The last six months of this fellowship with Milaap and its field partner NGO - Bharathi Women Development Center (BWDC) - have proved to be really insightful for me, especially with respect to rural India and the development activities. Field visits, particularly, are the best part of the fellowship with Milaap.
I had always been a little skeptical whenever the figures showed India as one of the fastest developing countries in the world. Over a friendly conversation of the likes with the Operations Manager at BWDC, I asked him about this. He just smiled and said that he doesn't know much about the figures, but definitely knows about the borrowers at BWDC who have changed their lives and have become a great influence for others. So, together we planned our visit to a borrower named Lakshmi, who had proved to be one of such influential people.
Lakshmi lives in Ammaiyappan village in Thiruvarur, where she runs a small-scale sanitary pad manufacturing unit from her home. Around 15 years back, when the concept of ‘Self-help groups (SHG)’ was introduced, Lakshmi was the first to join such a group and lead it. She popularized the concept of savings among fellow women. She and her group members even got loan support from BWDC for community development activities like toilet construction, dairy farming, agriculture, etc.
Lakshmi’s husband is a member of the Village Panchayat and a socially concerned being. He helped Lakshmi to start the sanitary pad manufacturing unit. He believed this would help the village women to get access to sanitary pads easily and for a cheaper price. Increasing concern for environmental pollution because of non-biodegradable sanitary napkins motivated their idea of manufacturing cloth pads that are sustainable and eco-friendly as compared to the synthetic non-biodegradable pads. Leading 3 local SHGs, Lakshmi, with her family's support, took a business loan from BWDC and started a cloth-pad manufacturing unit.
Lakshmi explaining the process of cotton pad manufacturing
The process of making a pad involves collecting fine cotton, powdering it and printing it in a rectangle shape. At first, Lakshmi had a printing machine that needed manual intervention. All the other work was also done manually. Over time, she took incremental business loans and expanded her business. Now she has machines for everything, from powdering to pressing of cotton to printing in the final shape.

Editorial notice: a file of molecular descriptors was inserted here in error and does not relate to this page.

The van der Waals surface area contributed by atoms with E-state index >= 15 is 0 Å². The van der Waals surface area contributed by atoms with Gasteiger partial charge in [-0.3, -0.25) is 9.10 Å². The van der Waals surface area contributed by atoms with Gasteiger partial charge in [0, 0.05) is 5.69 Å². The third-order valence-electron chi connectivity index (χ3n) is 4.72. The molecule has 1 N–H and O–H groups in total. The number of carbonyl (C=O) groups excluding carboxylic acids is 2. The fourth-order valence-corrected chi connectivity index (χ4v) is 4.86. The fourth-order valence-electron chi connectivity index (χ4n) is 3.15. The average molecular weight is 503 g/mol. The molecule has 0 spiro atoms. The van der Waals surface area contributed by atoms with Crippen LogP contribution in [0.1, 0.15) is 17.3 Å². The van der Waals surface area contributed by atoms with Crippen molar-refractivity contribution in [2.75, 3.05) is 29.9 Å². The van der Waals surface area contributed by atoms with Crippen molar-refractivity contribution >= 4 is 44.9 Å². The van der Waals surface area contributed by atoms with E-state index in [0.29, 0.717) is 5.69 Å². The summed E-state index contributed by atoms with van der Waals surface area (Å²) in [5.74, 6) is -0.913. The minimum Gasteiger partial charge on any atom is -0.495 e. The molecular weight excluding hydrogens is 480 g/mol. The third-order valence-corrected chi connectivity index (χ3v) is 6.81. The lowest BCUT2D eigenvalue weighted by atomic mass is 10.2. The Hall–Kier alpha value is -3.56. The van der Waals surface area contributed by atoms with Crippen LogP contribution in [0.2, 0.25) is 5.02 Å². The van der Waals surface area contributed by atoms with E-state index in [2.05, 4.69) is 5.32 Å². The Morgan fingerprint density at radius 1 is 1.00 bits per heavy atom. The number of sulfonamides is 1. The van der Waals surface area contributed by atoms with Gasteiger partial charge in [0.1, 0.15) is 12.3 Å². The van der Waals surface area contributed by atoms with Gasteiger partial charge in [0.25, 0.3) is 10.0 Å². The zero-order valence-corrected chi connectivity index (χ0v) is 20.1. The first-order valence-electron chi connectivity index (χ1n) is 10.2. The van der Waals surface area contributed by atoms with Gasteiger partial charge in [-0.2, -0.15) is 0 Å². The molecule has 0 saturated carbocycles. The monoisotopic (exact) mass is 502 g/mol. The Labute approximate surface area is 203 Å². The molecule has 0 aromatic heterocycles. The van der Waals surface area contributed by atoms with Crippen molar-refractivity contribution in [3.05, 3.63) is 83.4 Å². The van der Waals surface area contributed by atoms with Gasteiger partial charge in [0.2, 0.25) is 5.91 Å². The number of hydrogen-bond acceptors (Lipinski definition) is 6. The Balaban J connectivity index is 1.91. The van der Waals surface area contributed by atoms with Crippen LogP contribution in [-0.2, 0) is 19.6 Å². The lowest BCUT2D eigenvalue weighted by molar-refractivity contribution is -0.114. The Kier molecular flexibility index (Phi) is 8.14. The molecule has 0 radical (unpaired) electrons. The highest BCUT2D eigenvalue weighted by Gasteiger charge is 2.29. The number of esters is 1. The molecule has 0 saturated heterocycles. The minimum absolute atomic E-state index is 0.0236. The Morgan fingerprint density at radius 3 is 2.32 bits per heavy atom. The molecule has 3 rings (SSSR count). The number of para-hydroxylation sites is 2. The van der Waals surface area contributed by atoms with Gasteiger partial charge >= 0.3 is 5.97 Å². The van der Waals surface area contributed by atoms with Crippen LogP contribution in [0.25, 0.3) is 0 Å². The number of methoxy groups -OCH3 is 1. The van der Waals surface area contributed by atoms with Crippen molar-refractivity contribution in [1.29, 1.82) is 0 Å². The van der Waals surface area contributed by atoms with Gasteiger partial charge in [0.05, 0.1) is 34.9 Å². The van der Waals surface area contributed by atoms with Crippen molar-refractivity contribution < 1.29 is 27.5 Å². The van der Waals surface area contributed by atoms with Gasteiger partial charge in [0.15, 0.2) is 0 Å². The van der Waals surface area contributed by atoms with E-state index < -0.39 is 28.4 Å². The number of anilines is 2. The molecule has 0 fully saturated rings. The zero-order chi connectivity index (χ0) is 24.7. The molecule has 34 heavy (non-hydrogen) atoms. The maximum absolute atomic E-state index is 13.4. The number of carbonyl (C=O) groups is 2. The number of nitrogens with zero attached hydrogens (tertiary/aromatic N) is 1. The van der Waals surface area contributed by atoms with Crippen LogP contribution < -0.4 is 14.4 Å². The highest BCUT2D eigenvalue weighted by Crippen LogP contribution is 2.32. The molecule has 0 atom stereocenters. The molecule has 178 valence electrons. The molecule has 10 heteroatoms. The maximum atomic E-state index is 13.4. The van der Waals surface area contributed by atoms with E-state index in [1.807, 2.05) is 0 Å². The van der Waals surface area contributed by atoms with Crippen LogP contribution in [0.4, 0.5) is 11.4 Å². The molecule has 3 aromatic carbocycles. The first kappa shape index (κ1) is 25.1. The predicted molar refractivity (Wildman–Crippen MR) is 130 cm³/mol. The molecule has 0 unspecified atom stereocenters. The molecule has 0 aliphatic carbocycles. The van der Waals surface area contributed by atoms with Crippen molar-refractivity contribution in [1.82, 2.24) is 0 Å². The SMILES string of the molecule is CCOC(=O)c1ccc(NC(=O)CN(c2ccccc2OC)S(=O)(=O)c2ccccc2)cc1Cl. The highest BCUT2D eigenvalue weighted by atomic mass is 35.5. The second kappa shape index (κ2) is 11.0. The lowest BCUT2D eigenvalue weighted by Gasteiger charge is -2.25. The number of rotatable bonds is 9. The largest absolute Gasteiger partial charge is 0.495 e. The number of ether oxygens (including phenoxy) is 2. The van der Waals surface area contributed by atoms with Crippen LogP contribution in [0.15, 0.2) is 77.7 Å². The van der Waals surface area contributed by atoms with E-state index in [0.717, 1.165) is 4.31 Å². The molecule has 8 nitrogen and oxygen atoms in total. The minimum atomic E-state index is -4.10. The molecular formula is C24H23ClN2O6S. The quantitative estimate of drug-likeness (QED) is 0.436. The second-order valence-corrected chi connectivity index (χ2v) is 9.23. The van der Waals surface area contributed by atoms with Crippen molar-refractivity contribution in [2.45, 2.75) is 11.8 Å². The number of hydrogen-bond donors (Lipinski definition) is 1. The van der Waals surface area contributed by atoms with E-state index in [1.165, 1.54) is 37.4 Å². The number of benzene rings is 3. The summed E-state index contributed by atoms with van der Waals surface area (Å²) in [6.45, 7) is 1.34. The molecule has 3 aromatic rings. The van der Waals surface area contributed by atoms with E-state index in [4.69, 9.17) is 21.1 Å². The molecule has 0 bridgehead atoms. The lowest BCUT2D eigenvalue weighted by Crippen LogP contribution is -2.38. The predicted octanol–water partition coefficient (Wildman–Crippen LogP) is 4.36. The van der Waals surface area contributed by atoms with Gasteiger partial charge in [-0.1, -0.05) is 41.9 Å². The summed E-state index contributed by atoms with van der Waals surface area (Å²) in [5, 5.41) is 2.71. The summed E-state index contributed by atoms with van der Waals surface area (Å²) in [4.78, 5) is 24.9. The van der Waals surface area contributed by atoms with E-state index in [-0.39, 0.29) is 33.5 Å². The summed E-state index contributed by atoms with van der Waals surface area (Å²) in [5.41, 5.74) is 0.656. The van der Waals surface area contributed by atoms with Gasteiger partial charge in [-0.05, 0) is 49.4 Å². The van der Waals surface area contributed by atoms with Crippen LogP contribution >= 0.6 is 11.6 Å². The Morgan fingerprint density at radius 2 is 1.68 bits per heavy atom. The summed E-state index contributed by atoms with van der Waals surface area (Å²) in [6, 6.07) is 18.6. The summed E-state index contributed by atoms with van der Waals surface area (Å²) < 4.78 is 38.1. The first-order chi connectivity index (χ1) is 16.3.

The small business kept developing and over time, she started producing sanitary pads from a small-scale village level to a district level. On the basis of need, she supplies to the neighboring districts as well. She has progressed to become the president of the Tamil Nadu Sanitary Pad Manufacturing Association, representing the entire state. She has influenced many and has created jobs for a number of women in her village.
Lakshmi addressing the women gathering
Lakshmi credits the success of her business to the women who work there. These women are none other than her SHG group members who have been influenced by the work that Lakshmi and her husband undertook. This unit had started when sanitary pad manufacturing or even women working out of home was considered a taboo in this part of the world. After seeing the change brought about by this couple, the villagers were influenced and became aware of working for this good cause. The women who work here are members of the SHG and have access to small loans which they use for personal household development. Working in this manufacturing unit they receive a regular salary which helps them repay their loans.
Geetha, one of the workers here, says, "I have taken 4 loans from BWDC for many household developmental works starting from toilet construction. I have repaid 3 loans completely and another one is in process. All the repayments were done using the income I get working with Lakshmi akka."
SHG members working together to run the factory
Working with Lakshmi for a long time has motivated many of the SHG members to start something of their own. Lakshmi has truly become an influencer for many women in the village.
Selvarani, another member of one of the Lakshmi-led SHGs, used to work along with Lakshmi in the Sanitary pad manufacturing unit. She has recently set up her own business rears and sells the Karungozhi (Black chicken), a local breed that has medicinal value.
Tungabadra was also a member of the same group who separated out to start her own handicraft business. She sells them and also represents the village in the handicrafts exhibitions held all over India by Government.
It was such a wonderful experience for me to see how a small loan given over a period of time by BWDC had such a great influence on one entire village of Ammaiyappan. Spending months in the field has cleared the major of my doubt on why and how India is becoming one of the fastest developing countries, the major reason being the women in the SHG groups and the access to credits for them to develop!